2. I just made these cookies and they taste lovely, thank you very much for the recipe. It is hard to find recipes that included whole food ingredients.

  3. What a delicious solution to your dietary needs! Thanks for sharing your recipe with the Gallery of Favorites Cookie Exchange.

  4. Your Butternut Squash Cookies look like a deliciously healthy way to answer a cookie craving. I enjoyed learning more about squash too!

  5. Good recipe, but the nutrition information has one error. Squash is not a significant source of omega 3 fats. We need daily amounts in the thousands of miligrams. But a cup of squash only delivers about 35 milligrams. Yes there is some, but the amount is not nutritionally significant.

    • Thanks so much for commenting. According to my research, a cup of baked winter squash contains approximately 200 milligrams of omega-3 fatty acids, which is 8% of the Daily Value for the nutrient. This makes winter squash a good—but not great or outstanding—source of omega-3s, especially if you eat the seeds. Of course we can question the U.S. Daily Value standards, or examine the poor conversion rate of ALA to DHA, but that’s another conversation. :)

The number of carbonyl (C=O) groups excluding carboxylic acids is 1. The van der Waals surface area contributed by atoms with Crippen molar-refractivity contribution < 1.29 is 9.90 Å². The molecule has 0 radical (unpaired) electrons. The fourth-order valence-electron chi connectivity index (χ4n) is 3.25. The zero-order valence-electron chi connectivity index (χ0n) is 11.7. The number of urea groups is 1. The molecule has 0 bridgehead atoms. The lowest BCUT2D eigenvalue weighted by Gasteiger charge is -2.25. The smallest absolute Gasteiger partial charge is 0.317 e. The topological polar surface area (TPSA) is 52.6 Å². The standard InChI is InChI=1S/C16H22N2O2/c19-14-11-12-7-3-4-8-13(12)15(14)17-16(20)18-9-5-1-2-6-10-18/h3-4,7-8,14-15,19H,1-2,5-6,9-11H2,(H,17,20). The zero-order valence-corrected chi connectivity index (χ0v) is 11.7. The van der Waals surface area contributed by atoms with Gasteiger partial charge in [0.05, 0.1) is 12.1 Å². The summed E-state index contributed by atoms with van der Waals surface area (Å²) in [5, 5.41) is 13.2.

6. Thank you for this recipe! I am always looking for raw recipes to feed my cookie and cake cravings. YUM!

  7. These look incredible. I am inspired to finally buy a processor AND dehydrator, something I’ve been thinking about in the past few months.

  8. Is butternut squash (and other squashes) safe to eat raw? I mean, could you digest it as well as cooked? This recipe seems unnatural (but delicious!) to me. Sorry.

    • Absolutely safe. The recipe is adapted from a raw food site that has many other recipes for veggies you might not have thought to eat raw, like eggplant and sweet potato. From my study of raw food diets, the only veggies I’ve found that are unsafe to eat raw are rhubarb, potatoes and some beans.